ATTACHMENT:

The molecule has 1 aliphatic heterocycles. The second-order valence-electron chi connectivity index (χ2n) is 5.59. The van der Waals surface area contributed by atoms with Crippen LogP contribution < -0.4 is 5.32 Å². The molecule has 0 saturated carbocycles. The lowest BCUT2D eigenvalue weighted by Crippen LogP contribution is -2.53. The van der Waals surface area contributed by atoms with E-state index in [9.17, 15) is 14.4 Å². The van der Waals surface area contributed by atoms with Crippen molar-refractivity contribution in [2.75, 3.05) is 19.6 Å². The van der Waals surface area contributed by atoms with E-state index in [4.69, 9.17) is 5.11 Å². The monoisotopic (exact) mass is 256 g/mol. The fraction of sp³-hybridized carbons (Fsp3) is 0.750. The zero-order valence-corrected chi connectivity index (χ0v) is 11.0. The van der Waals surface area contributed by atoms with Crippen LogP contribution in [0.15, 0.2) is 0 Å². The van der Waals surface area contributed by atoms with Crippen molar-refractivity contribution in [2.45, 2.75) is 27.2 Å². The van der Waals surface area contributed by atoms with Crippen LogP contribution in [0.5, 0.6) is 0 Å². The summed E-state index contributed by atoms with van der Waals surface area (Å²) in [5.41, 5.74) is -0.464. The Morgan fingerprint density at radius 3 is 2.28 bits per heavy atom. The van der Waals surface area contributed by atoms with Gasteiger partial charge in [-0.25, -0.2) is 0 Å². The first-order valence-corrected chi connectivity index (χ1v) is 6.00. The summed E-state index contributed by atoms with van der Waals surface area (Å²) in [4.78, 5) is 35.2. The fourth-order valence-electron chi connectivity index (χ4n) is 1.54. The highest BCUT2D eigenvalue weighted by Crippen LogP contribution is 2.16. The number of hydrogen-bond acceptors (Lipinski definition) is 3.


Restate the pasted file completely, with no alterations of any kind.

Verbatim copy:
The molecule has 1 aliphatic heterocycles. The second-order valence-electron chi connectivity index (χ2n) is 5.59. The van der Waals surface area contributed by atoms with Crippen LogP contribution < -0.4 is 5.32 Å². The molecule has 0 saturated carbocycles. The lowest BCUT2D eigenvalue weighted by Crippen LogP contribution is -2.53. The van der Waals surface area contributed by atoms with E-state index in [9.17, 15) is 14.4 Å². The van der Waals surface area contributed by atoms with Crippen molar-refractivity contribution in [2.75, 3.05) is 19.6 Å². The van der Waals surface area contributed by atoms with E-state index in [4.69, 9.17) is 5.11 Å². The monoisotopic (exact) mass is 256 g/mol. The fraction of sp³-hybridized carbons (Fsp3) is 0.750. The zero-order valence-corrected chi connectivity index (χ0v) is 11.0. The van der Waals surface area contributed by atoms with Crippen LogP contribution in [0.15, 0.2) is 0 Å². The van der Waals surface area contributed by atoms with Crippen molar-refractivity contribution in [2.45, 2.75) is 27.2 Å². The van der Waals surface area contributed by atoms with Crippen LogP contribution in [0.5, 0.6) is 0 Å². The summed E-state index contributed by atoms with van der Waals surface area (Å²) in [5.41, 5.74) is -0.464. The Morgan fingerprint density at radius 3 is 2.28 bits per heavy atom. The van der Waals surface area contributed by atoms with Gasteiger partial charge in [-0.25, -0.2) is 0 Å². The first-order valence-corrected chi connectivity index (χ1v) is 6.00. The summed E-state index contributed by atoms with van der Waals surface area (Å²) in [4.78, 5) is 35.2. The fourth-order valence-electron chi connectivity index (χ4n) is 1.54. The highest BCUT2D eigenvalue weighted by Crippen LogP contribution is 2.16. The number of hydrogen-bond acceptors (Lipinski definition) is 3.